A properly performed biosecurity risk analysis will help determine which biosecurity and biocontainment measures are appropriate for a specific operation. While general biosecurity measures are directed at nonspecific pathogen threats, a biosecurity risk analysis can be agent specific, industry specific, or event specific.1 Risk analyses can also be qualitative or quantitative, depending on the herd information available and desired outcome of the assessment. Many epidemiological tools are available to estimate the risk of specific disease transmission in a population, including statistical simulations and mathematical modeling.2,3 Such risk assessments should be made using multiple sources of information, such as producer surveys and diagnostic testing, to predict probabilities of disease transmission or to monitor progress following changes in management.4

A biosecurity risk analysis approach involves risk assessment, risk management, and risk communication, considerations which are all key to comprehensive and successful biosecurity planning. The risk analysis approach should center on specific epidemiological characteristics of the agent and host and environmental factors affecting reproductive health in the herd (Figure 26.1). A risk analysis for disease control is similar in concept to a hazard analysis and critical control point (HAACCP) system, which helps identify critical control points throughout the production chain where disease incursions may happen and incorporates control measures at each point. Whether a risk analysis or HAACCP system approach is used for protection against reproductive diseases, considerations should involve seeking input from not only producers and veterinarians but possibly also farm employees, family members, and economists.


Figure 26.1 The risk analysis approach should center on specific epidemiological characteristics of the agent, host and environmental factors affecting reproductive health in the herd.

Risk assessment

It is commonly recognized in livestock production that every animal cannot be protected against every pathogen affecting reproduction. The purpose of a risk assessment in biosecurity planning for reproductive diseases is to evaluate the true likelihood, impacts, and consequences of an outbreak occurring in the herd. This involves hazard identification, exposure assessment, dose–response assessment, and risk characterization. The identification of hazards involves an examination of potential agents involved in reproductive diseases along with the population at risk, or susceptible hosts for disease. A risk assessment should contain estimates of reproductive disease threats, using past and current herd records for production (conception rate, calving rate, calving interval, etc.), and medical history, including vaccination practices and diagnostic testing, where available.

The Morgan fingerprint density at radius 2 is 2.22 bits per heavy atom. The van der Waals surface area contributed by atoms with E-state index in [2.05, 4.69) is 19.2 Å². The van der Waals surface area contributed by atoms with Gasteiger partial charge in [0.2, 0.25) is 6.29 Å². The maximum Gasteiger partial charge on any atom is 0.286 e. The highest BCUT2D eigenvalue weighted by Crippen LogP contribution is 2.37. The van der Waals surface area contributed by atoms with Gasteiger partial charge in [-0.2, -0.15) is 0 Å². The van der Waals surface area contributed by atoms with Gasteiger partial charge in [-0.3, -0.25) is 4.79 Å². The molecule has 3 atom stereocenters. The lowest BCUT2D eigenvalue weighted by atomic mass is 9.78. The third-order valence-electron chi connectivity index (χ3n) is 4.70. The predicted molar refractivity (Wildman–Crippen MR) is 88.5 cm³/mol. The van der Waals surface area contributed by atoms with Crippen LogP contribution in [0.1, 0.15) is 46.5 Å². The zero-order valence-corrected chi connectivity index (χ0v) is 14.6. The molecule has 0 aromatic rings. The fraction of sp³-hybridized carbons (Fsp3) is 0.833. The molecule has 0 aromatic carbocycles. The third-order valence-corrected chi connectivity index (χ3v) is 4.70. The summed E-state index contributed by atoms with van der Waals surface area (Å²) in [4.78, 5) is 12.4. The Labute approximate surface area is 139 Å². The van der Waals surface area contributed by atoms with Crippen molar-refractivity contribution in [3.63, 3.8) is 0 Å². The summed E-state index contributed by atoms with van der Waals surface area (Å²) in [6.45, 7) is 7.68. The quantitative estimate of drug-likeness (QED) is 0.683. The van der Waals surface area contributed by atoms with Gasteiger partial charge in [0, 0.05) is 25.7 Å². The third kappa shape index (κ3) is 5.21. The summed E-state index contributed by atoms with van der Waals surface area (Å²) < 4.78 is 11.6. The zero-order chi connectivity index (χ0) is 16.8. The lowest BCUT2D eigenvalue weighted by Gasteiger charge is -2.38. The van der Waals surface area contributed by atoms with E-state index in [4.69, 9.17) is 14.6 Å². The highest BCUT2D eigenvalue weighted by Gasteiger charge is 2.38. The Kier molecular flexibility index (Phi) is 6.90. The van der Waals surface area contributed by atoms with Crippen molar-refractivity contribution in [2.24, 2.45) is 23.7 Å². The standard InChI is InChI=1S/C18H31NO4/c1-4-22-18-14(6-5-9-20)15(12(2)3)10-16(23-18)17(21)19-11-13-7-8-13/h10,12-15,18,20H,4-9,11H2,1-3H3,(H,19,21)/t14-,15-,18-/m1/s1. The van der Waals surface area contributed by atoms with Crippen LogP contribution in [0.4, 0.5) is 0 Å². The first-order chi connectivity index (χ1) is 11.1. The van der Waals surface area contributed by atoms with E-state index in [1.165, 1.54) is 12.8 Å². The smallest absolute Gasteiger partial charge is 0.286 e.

Several infectious agents affecting reproduction should be considered in both beef and dairy herds in the United States, including viruses such as bovine herpesvirus type 1 (BHV-1) and bovine viral diarrhea virus (BVDV), bacteria such as Brucella abortus and Leptospira spp., and parasites such as Tritrichomonas foetus and Neospora caninum. Additional agents of concern are dependent on regional and environmental exposures. Host factors for susceptibility to reproductive diseases may be influenced by animal use, age, vaccination status, nutrition, body condition, and stress. Animals most at risk for reproductive diseases – the breeding females, breeding bulls, and replacement females – can be managed in ways to reduce reproductive disease risks. For example, the use of virgin animals will eliminate the risk of pathogens transmitted venereally such as Tritrichomonas foetus and Campylobacter fetus.

It is useful to create a map of the farm environment during the initial biosecurity risk assessment to visualize the flow of animal and people traffic throughout the operation. The farm layout should include any buildings, pastures, working areas, feed storage areas, and water sources. Documenting the slope of the ground as well as the location of natural structures such as trees, streams and ponds can also help identify natural barriers for disease control. Nose-to-nose contact points should be identified in indoor as well as outdoor areas, paying special attention to sick pens, calving pens, and breeding areas. Visitor access areas should be clearly identified. Visualization of these areas and knowledge of associated risks will allow the creation of a flowchart to aid in identifying potential critical control points within an operation as well as identify potential entry points for new diseases.5